This is a step-by-step guide to building your first deep learning model. Let's get started:

Building the model is essential, but it's just the beginning. I want to give you everything you need to understand what's going on: • A way to make changes • A way to experiment • A way to keep track of everything you did We are going to use a neat tool for that.

We are going to use @Cometml to keep track of our experiments. Create a free account here: https://www.comet.com/signup?utm_source=svpino&utm_medium=referral&utm_campaign=online_partner_svpino_2022 You can also connect your GitHub account. The process will take 10 seconds.

To write the model, I will use Google Colab, which is also free. You can open it here: https://colab.research.google.com/. Create a new notebook, and let's get started. I'll share my notebook with my code at the end of this post.

We will start by installing @Cometml, initializing it, and defining what I want from my experiments. You'll need your API Key from your account under settings. This is all we need for @Cometml to do its magic. You'll see it at the end of this post.

Right after that, we'll import every module we need. This is boring but necessary.

We will use the MNIST dataset to build this model. Our goal: Given an image we haven't seen before, the model should determine the handwritten digit it shows. The attached line loads the data into a train and test set.

Instead of working with pixel values from 0 to 255, we will scale them to fit between 0 and 1. Models are much happier when we scale the data we feed them.

It's nice to see what we've done so far. Here are a few of the handwritten digits. I wrote some code to display them. You'll find it in my notebook at the end of this thread.

One more thing before we are done with the images: These digits are grayscale, so they only use one channel for their color. Unfortunately, the shape of the data needs an extra dimension to represent colors (even though there's no color.) Let's do that.

Time for the high-level structure of the model: 1. Input. 28x28 2. A Conv2D layer using ReLU 3. A MaxPooling layer 4. A fully-connected layer using ReLU 5. An output layer using softmax You will find a complete explanation of each decision in the notebook at the end.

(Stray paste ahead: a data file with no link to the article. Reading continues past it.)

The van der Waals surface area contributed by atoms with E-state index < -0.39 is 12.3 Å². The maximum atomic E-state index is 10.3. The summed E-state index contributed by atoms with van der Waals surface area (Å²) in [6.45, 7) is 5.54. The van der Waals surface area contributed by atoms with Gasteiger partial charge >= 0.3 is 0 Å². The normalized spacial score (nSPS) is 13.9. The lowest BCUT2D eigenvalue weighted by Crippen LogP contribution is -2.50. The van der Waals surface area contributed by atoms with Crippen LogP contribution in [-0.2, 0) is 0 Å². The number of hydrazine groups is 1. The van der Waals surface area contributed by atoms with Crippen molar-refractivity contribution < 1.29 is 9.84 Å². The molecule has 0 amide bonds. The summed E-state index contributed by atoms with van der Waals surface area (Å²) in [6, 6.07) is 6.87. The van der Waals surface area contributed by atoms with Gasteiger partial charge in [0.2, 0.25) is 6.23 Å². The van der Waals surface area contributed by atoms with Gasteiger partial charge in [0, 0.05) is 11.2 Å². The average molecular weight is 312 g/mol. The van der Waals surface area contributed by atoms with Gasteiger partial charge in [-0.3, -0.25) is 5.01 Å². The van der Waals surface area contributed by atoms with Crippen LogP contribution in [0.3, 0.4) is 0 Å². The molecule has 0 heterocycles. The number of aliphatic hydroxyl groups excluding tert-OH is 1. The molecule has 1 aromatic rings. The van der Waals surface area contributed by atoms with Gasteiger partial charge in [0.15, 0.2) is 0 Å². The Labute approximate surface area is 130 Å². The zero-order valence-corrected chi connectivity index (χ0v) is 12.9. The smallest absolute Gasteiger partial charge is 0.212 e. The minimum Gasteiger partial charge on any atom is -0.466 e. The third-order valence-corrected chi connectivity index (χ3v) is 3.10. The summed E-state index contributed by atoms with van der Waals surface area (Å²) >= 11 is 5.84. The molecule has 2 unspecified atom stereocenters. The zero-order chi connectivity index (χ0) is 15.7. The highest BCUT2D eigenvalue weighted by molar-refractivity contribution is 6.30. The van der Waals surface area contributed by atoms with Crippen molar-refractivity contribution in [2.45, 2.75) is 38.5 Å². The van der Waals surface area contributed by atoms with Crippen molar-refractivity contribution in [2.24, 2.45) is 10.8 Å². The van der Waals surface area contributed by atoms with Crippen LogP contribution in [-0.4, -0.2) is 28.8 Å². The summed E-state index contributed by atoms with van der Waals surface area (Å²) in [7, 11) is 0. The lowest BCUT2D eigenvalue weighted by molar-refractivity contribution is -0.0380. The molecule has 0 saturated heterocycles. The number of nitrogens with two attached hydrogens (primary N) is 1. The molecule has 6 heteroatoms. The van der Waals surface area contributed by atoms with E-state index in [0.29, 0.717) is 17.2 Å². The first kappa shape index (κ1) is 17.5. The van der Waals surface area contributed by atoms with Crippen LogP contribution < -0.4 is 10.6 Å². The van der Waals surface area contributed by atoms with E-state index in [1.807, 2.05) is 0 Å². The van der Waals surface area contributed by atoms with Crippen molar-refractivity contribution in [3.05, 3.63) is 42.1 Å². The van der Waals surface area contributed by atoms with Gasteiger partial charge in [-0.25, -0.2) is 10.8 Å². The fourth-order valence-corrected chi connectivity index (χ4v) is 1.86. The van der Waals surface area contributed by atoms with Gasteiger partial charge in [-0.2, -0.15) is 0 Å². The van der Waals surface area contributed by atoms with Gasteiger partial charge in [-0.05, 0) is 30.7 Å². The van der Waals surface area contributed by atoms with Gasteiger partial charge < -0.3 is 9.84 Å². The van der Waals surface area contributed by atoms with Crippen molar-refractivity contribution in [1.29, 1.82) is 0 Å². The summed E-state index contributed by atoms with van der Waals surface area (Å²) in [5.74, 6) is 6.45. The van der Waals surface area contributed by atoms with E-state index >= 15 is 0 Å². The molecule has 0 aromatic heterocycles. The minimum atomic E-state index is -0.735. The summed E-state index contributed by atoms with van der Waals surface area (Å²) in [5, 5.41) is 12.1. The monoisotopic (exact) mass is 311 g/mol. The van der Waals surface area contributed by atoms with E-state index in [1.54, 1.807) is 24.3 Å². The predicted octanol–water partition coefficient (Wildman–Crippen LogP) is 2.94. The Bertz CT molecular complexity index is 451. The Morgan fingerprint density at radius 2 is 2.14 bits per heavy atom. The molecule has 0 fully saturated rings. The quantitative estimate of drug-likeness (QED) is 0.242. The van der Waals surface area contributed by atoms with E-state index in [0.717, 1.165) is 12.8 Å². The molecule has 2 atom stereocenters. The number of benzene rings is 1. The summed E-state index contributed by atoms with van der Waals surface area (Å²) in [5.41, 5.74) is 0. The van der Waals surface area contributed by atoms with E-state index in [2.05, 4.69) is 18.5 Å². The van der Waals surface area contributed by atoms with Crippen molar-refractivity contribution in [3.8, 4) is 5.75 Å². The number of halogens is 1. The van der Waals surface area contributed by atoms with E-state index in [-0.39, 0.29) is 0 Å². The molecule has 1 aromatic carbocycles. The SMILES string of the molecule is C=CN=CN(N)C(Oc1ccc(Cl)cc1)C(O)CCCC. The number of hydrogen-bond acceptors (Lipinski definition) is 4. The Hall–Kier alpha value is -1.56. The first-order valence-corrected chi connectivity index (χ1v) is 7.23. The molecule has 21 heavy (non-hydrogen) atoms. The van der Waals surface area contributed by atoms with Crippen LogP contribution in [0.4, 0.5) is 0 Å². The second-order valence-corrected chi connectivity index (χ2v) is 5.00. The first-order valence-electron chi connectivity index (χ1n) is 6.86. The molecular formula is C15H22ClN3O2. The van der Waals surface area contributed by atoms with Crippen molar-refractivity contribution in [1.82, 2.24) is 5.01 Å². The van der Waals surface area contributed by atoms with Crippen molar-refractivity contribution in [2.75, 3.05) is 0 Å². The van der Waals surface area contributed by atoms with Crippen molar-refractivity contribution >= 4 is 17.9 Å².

Now that we have a model, let's define how we want to train it: 1. Stochastic Gradient Decent optimizer 2. Learning rate = 0.01 with 0.9 momentum 3. Sparse Categorical Cross-Entropy as the loss 4. We will track accuracy

Here is what the summary of the model looks like: You can see the layers, their output shape, and their number of learnable parameters.

Let's train the model. This example is simple. Even without access to a GPU, it will train fast. But if you are using Colab, you will be fine.

At this point, you should have a model that scored above 99% accuracy on the train set. This is cool, but maybe our model is cheating and memorizing all of the images. Let's make sure everything is working correctly.

Let's show the model images that it hasn't seen before. Let's use the test set. I ran 10,000 images from the test set through the model. Its accuracy was 0.9849. I'd say this is pretty good. The last line on the attached picture logs the confusion matrix on @Cometml.

Now go to your @Cometml account and click on "Uncategorized Experiments." Every time you run your notebook, you'll get a new experiment. Here are some of the things that @Cometml tracks for you:

Logging experiments is critical. Every time you make a change, you'll get a new experiment. You can now compare and roll back to a different version. You can do a complete analysis of any past experiment. Everything is there for you. So, what's next?

First, let me share the code with a complete explanation of everything I did: https://colab.research.google.com/drive/1eY1oBKaknSTwdCesLLozwXepFGO_gTUn?usp=sharing Duplicate this notebook so you can make changes.

Your homework: Make sure you understand every line of code and decision I made. Best way to learn: Make small changes, look at the results, and compare them with your previous experiments.

Every week, I break down machine learning concepts to give you ideas on applying them in real-life situations. Follow me @svpino to ensure you don't miss what's coming next.